UNITED NATIONS
COMMISSION ON HUMAN RIGHTS

Fifty-first
Agenda item 19

Statement of International Educational Development,
a non-governmental organization on the Roster
(Secretary-General's List)

HUMAN RIGHTS AND THE ENVIRONMENT

The Sub-Commission, in its draft resolution II recommended to the Commission, urged appointment by the Commission of a special rapporteur on human rights and the environment. (Sub-Commission report E/CN.4/1995/2 at p. 13). International Educational Development most strongly agrees with the sound counsel of the Sub-Commission on this issue.

Our support for a Commission-appointed rapporteur is based in part on our work with Sub-Commission rapporteur Fatma Zohra Ksentini. During the course of her study, Mme Ksentini met many times with representatives of non-governmental organizations, including International Educational Development. During our meetings with her and other non- governmental organizations it became increasingly apparent that:

(1) environmental factors are a significant barrier to the realization of human rights and are a major threat to the right to life if not the survival of the planet;

(2) little work had been done in the past in the international community to develop either critical legal thinking in these areas or in modifying existing mechanisms to incorporate human rights violations occurring directly or indirectly from environmental factors.

Mme Ksentini's final report (E/CN.4/Sub.2/1994/9) presented to the Sub-Commission at its 1994 session provides a solid basis for continued work. It is comprehensive, thoughtful and in its ability to inform even those completely unaware of the issues is a stunning achievement. This report should receive the highest possible dissemination and should be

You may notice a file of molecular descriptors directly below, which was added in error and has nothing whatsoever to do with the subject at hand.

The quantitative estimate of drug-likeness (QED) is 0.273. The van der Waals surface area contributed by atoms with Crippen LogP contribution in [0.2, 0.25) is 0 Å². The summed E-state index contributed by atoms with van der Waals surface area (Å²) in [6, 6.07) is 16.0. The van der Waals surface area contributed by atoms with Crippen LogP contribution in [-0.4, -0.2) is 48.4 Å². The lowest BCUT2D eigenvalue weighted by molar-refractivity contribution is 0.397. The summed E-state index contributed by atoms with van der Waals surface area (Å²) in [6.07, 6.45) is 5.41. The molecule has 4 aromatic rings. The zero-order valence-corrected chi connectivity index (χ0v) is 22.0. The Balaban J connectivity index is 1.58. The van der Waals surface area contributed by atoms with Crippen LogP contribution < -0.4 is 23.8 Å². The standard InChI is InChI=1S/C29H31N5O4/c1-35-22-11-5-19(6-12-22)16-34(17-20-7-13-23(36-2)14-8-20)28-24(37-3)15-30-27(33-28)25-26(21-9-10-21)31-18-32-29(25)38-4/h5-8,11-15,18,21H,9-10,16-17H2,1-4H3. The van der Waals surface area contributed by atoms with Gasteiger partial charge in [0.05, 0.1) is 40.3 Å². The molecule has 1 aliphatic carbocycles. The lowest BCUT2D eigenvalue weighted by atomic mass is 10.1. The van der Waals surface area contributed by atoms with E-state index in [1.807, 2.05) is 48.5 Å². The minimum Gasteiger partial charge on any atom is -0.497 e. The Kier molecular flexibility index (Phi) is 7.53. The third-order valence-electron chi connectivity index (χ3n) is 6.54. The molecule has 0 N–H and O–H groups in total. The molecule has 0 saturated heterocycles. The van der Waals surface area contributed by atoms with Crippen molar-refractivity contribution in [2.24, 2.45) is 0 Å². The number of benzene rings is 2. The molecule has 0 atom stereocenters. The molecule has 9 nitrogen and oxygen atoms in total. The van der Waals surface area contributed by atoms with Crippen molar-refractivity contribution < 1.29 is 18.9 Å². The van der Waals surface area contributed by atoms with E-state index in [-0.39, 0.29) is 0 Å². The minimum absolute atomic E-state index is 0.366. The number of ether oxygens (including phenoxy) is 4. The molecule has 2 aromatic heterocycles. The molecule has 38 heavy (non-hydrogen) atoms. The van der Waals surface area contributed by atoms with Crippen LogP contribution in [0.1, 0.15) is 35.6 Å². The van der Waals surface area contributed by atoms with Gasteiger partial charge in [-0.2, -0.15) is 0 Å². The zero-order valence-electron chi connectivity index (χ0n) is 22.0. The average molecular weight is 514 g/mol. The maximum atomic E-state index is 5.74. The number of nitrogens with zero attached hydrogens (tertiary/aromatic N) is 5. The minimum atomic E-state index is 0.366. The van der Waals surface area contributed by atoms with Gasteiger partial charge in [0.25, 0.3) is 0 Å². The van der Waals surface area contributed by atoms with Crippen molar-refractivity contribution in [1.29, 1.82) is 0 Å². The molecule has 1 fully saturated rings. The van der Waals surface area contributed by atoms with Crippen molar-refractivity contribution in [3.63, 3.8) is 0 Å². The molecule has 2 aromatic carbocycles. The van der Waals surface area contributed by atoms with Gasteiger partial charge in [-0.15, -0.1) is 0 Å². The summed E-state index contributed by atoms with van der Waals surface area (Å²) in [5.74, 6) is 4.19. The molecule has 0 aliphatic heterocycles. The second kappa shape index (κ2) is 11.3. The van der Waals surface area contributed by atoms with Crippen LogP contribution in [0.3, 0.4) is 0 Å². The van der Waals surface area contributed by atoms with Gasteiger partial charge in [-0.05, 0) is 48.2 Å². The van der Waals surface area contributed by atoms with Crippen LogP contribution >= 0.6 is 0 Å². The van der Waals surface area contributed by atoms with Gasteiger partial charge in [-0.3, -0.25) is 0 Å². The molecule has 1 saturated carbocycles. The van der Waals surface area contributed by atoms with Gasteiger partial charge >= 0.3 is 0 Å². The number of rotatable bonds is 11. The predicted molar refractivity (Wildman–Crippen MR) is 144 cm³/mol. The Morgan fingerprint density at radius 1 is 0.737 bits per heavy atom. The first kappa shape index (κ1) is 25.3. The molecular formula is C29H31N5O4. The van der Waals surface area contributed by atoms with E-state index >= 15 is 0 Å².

thoughtfully studied by members of this Commission.

There are far too many valuable sections of this report to single out any in particular. Indeed, the report should be read as an integrated whole. In that light we underline the importance of Mme Ksentini's introductory comments when at paragraph 5 she sets out her conviction that work in this area

"will reinforce channels of dialogue, discussion and cooperation nationally, regionally and internationally., thereby making it possible to define mutually agreed component of this right [to a sound environment] as well as its harmonious application, in conformity with the universally recognized fundamental principles of human rights." (Report at para. 5, p. 3).

This statement of Rapporteur Ksentini represents both her personal commitment and what we hope will be the guiding principle of cooperation rather than confrontation for the Commission's rapporteur on human rights and the environment: except for emergency situations, condemnation of situations should be limited to serious offenders showing little or no interest in cooperation or dialogue. In our view, Mme Ksentini's call for harmonious application of the right to a sound environment is possible in many situations through what we call the cornerstone rights of the right to a sound environment: information, education, and participation.

Mme Ksentini has generated great expectation among the many non- governmental organizations and governments who participated with her in the course of her work. International Educational Development has experienced first-hand a dramatic surge of interest in this issue world-wide that can be a great help to a Commission rapporteur and to the realization of human rights in general.